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  • Back to school

    Parents and other adult volunteers are becoming an increasingly important part of assisting in the educational process
  • One mom volunteers to teach a weekly Zumba class at her child's school. Two parents donate framing supplies and organize a schoolwide art show. Three grandmothers give time every day to correct papers on campus.
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    • How you can help
      Dee Anne Everson of the United Way of Jackson County invites businesses, retirees, parents and other community members who want to donate time to schoolchildren to contact her at 541-773-5339.
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      How you can help
      Dee Anne Everson of the United Way of Jackson County invites businesses, retirees, parents and other community members who want to donate time to schoolchildren to contact her at 541-773-5339.

      • Volunteers are needed to judge Medford high school senior projects May 17 and May 30-31. Contact Mary Holbrook, district director of Junior Achievement and the Medford School District Volunteer Center, at 541-842-3920 or mholbrook@ja-pdx.org
      • Community members interested in volunteering at any of Medford's 19 public schools or two charter schools can visit a school office directly and request a Volunteer In Medford Schools application.




      Information about the program and a list of schools and phone numbers are at www.medford.k12.or.us.
  • One mom volunteers to teach a weekly Zumba class at her child's school. Two parents donate framing supplies and organize a schoolwide art show. Three grandmothers give time every day to correct papers on campus.
    Do the math. Volunteer hours add up.
    And they allow schools to provide more services, instruction and learning support to elementary children without breaking an already tight budget or imposing on statewide orders that focus teachers' time on core subjects.
    "This type of community support is priceless," says Medford School District Superintendent Phil Long, who has had to recruit unpaid helpers to assist teachers in a push to meet Gov. John Kitzhaber's goal to graduate every student by 2025.
    To get those now-kindergartners successfully through 12th grade, every class-time second has to count, forcing art, music, computer lab time and physical education into 40-minutes-a-week rotations.
    Stepping in to help with tutoring and extra curriculum activities during lunchtime and after school are thousands of Rogue Valley parents, alumni, businesses and other community members.
    After completing the Volunteer In Medford Schools application and passing the screening process, they give time individually or in a group, helping out one time or on an ongoing basis.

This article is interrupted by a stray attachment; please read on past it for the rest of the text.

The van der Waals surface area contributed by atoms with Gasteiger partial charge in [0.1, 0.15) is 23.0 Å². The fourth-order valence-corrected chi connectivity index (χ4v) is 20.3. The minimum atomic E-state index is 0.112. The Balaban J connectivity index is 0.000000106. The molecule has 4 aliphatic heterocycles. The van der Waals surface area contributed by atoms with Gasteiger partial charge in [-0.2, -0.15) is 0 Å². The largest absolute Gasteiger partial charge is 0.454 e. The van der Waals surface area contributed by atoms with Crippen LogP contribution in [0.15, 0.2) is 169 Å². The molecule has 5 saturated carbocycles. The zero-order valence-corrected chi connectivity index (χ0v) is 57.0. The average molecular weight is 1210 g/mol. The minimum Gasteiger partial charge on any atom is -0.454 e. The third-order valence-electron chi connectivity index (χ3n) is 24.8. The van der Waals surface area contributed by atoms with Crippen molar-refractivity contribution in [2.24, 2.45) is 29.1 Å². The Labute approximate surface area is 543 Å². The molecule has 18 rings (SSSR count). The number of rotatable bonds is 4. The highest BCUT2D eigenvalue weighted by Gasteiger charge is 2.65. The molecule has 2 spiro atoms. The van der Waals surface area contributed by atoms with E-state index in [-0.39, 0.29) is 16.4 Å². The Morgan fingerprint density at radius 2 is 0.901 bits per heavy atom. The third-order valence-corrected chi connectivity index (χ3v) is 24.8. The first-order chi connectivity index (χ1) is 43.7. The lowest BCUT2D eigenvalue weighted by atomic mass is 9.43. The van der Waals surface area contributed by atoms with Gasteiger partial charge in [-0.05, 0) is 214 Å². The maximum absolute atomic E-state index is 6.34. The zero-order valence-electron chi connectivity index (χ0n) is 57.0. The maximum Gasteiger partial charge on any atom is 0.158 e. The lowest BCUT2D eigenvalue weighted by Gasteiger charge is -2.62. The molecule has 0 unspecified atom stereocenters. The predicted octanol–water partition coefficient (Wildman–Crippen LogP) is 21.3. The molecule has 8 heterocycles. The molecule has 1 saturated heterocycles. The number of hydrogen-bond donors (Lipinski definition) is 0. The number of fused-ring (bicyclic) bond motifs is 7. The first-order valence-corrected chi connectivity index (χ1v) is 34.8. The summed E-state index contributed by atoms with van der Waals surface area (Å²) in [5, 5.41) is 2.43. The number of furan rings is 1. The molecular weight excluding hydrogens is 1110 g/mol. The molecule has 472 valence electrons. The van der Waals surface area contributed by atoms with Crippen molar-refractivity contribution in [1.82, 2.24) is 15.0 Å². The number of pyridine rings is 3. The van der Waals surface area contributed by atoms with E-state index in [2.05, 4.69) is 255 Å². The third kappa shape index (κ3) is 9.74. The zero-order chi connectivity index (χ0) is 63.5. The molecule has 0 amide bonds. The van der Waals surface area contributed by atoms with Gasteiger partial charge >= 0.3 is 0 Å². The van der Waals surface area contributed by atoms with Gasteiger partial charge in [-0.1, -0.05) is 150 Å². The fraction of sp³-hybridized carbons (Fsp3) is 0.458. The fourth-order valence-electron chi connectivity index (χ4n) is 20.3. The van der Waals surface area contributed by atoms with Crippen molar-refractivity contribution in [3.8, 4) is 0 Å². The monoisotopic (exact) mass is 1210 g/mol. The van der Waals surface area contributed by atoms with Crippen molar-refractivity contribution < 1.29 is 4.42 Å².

Rotary and other club members sponsor student leadership awards, scholarship grants and dictionary drives for third-graders. Clubs donate food baskets and help schools install new playground equipment.
    Parents put on book fairs and nights dedicated to exploring science, math and other core subjects. They read with children through the SMART (Start Making A Reader Today) program and help during the language-arts reading block. They collect food-box tops to exchange for PE equipment.
    A different parent a day teaches mini hobby lessons during recess at Hoover Elementary, from origami and lanyard crafts to theater improv and soccer drills. Principal Lynn Cataldo is looking for a jump-rope expert to help start a new club.
    Even graying seniors offer to help, through the Foster Grandparent Program. Retired educators with nicknames teach kids, such as James "Bubba" Richmond, 72, who offers a ceramics program at Griffin Creek Elementary.
    All of this free work helps to catapult Oregon to a ranking of eighth in the nation for volunteering.
    In 2011, nearly one in three Oregonians (31 percent) donated time to schools and other educational programs, according to Volunteering and Civic Life in America, a national report issued in December by the federal agency Corporation for National and Community Service.
    And yet with all of these helping hands, Long says local schools could use more.
    The district is under increased pressure to improve high-school graduation rates. Only 64 percent of the Class of 2012 graduated in the traditional four years. This rate is lower than the state average, which lingers in the bottom five of on-time graduation rates across the nation.
    In addition to new academic mandates, there are 140 fewer licensed teachers than a decade ago in charge of 13,000 Medford students, Long says.
    At the same time, the number of children needing extra help has grown. There are more homeless and economically disadvantaged youngsters. One in two of Medford's students qualifies for free or reduced school meals, one in 10 has identified special-education needs and one in 12 is learning English as a second language.
    A budding initiative to improve learning is to increase one-on-one tutoring, which would offer struggling students attention after school and during the summer.
    To accomplish this, the district needs to recruit, train and retain screened volunteers, and to make it easier to link them with a program or student.
    Over the years, the district has relied on Junior Achievement of Southern Washington and Oregon to bring qualified helpers into schools to teach curriculum and financial literacy. The organization's members already donate about 1,200 hours to district schools each year, says Mary Holbrook, JA's district director.
    Holbrook is also in charge of the Medford School District Volunteer Center at 815 S. Oakdale Ave. Here, potential volunteers can walk in and talk with someone about helping students in the district.
    The district also will be working with the United Way of Jackson County to boost academic achievement by connecting parents, kids and volunteers to 242 existing programs.